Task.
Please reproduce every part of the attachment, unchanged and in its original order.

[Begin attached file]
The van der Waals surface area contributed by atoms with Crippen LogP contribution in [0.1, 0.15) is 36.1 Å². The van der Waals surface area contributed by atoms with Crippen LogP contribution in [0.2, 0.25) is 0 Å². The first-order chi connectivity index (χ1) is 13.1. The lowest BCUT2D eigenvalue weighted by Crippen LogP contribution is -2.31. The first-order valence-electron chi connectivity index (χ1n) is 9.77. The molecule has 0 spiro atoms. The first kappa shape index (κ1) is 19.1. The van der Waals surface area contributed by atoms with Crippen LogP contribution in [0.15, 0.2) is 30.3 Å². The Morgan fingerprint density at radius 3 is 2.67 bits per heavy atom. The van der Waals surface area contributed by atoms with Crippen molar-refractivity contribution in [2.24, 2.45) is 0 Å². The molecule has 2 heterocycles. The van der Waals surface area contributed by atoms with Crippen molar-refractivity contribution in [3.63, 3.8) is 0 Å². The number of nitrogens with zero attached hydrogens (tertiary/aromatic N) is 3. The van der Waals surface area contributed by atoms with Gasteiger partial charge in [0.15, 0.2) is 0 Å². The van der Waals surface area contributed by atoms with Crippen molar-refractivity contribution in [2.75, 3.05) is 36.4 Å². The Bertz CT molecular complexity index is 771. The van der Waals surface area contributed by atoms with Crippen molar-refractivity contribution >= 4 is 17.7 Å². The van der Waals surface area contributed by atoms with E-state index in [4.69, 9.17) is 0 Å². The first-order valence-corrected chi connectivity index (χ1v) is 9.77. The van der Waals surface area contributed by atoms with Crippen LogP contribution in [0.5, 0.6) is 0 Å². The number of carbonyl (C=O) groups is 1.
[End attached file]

The van der Waals surface area contributed by atoms with Crippen LogP contribution in [0.1, 0.15) is 36.1 Å². The van der Waals surface area contributed by atoms with Crippen LogP contribution in [0.2, 0.25) is 0 Å². The first-order chi connectivity index (χ1) is 13.1. The lowest BCUT2D eigenvalue weighted by Crippen LogP contribution is -2.31. The first-order valence-electron chi connectivity index (χ1n) is 9.77. The molecule has 0 spiro atoms. The first kappa shape index (κ1) is 19.1. The van der Waals surface area contributed by atoms with Crippen LogP contribution in [0.15, 0.2) is 30.3 Å². The Morgan fingerprint density at radius 3 is 2.67 bits per heavy atom. The van der Waals surface area contributed by atoms with Crippen molar-refractivity contribution in [2.24, 2.45) is 0 Å². The molecule has 2 heterocycles. The van der Waals surface area contributed by atoms with Crippen molar-refractivity contribution in [3.63, 3.8) is 0 Å². The number of nitrogens with zero attached hydrogens (tertiary/aromatic N) is 3. The van der Waals surface area contributed by atoms with Gasteiger partial charge in [0.15, 0.2) is 0 Å². The van der Waals surface area contributed by atoms with Crippen molar-refractivity contribution in [2.75, 3.05) is 36.4 Å². The Bertz CT molecular complexity index is 771. The van der Waals surface area contributed by atoms with Crippen molar-refractivity contribution >= 4 is 17.7 Å². The van der Waals surface area contributed by atoms with E-state index in [4.69, 9.17) is 0 Å². The first-order valence-corrected chi connectivity index (χ1v) is 9.77. The van der Waals surface area contributed by atoms with Crippen LogP contribution in [0.5, 0.6) is 0 Å². The number of carbonyl (C=O) groups is 1.